It’s official, playing bingo is good for you, it keeps the mind focused and consequently keeping the mind in trim helps to keep your whole in trim too.

Researcher have carried out numerous tests, and the surprising outcome was that those that played bingo were faster to complete those tests and also more accurate than those who did not enjoy this highly social game. The tests undertaken measured memory, mental agility, and also the ability to pick up various bits of information from the local environment.

Interestingly, since bingo went online its popularity has rocketed with a huge number of bingo sites being launched, and the view that it is a game of the older generation has died a death with more and more younger people enjoying the social games.

There are over 3million people who enjoy a game in the UK, and those people span several age- brackets. For the older player having to have decent hand-eye co-ordination in order to play helps to keep those skills which decline as we age.

Another aspect of the game that keeps us on our toes is that good identification skills within a time constraint is necessary, unlike other games such as bridge, chess and backgammon where the skills that are necessary are stored in the brain and called upon when needed.

In a study looking at bingo players mental agility carried out by Ms J Winstone, from the University of Southhampton, and who works at the Centre for Visual Cognition within the Dept. of Psychology, her findings were pretty conclusive.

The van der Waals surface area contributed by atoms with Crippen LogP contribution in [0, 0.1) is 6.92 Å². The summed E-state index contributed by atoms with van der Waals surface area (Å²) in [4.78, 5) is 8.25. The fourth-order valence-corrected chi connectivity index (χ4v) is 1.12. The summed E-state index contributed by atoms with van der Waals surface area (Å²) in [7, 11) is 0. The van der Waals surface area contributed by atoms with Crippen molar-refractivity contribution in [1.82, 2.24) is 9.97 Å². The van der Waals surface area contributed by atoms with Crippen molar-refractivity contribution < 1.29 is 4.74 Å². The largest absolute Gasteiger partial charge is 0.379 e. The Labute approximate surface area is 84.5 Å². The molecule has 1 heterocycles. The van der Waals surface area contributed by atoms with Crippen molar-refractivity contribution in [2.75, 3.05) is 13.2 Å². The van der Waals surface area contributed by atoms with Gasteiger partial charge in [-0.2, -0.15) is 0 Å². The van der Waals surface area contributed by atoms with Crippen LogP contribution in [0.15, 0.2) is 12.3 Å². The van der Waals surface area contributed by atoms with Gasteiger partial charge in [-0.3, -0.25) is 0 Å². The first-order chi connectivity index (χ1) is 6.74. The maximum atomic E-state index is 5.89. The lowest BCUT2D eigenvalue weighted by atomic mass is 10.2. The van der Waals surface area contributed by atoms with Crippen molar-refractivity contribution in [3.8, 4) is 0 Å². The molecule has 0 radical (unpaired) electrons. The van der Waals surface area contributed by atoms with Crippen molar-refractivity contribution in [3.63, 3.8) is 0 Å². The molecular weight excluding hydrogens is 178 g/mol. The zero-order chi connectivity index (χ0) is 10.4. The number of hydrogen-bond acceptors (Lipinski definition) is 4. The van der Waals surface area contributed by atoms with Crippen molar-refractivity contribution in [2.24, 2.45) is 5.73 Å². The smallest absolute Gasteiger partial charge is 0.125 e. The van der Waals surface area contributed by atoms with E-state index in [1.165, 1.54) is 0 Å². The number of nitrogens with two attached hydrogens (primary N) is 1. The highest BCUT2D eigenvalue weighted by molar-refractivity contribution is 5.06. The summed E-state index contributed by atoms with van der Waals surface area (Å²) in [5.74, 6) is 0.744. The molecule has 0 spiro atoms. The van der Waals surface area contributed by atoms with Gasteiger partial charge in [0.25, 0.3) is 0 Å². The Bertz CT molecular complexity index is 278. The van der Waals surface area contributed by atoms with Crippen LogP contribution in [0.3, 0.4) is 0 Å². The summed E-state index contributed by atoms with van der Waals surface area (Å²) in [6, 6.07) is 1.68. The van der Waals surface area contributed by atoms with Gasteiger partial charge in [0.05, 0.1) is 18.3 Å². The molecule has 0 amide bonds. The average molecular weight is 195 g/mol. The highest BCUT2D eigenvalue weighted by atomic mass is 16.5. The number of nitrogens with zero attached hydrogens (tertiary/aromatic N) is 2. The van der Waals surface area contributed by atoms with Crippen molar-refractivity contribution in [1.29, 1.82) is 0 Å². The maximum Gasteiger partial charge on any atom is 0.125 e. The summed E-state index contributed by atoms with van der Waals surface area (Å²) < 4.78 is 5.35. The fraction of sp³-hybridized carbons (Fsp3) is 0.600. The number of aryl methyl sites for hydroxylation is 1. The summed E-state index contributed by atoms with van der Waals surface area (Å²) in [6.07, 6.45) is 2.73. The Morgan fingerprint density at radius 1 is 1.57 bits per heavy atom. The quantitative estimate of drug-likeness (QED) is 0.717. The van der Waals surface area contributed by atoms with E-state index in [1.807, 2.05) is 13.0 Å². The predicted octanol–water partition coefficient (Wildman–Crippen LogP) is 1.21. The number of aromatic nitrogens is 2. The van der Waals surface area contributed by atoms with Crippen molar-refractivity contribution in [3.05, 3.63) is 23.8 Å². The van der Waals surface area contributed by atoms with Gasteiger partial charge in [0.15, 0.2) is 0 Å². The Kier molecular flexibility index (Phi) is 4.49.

Ms Winstone studied the responses of 112 people who were in the age bracket of 18 to 40 and also 60 to 82 with half of each group being bingo players and of course the half were not bingo players.

Ms Winstones’ findings were presented to the Annual Conference of the Psychologists Special Interest Group in Older People and she is reported as saying ‘it was suspected that long-term mental activity-like bingo- could very well stave off the decline of cognitive abilities such as speed and accuracy and recognition of patterns.’ 

All of the bingo players taking part in the study were faster and more accurate than those that did not play the game which backs up many viewpoints that taking part in activities that require high levels of mental activity helps to keep cognitive functioning in later years.

Of course, it was expected that bingo players would out-perform non-bingo players at bingo skills but the interesting thing was that both the younger and older players were able to match each other in their level of performance.

The younger players were faster, but it turned out that the older players were more accurate in their tests, making bingo just as valuable as filling in puzzles or taking part in a card game like bridge.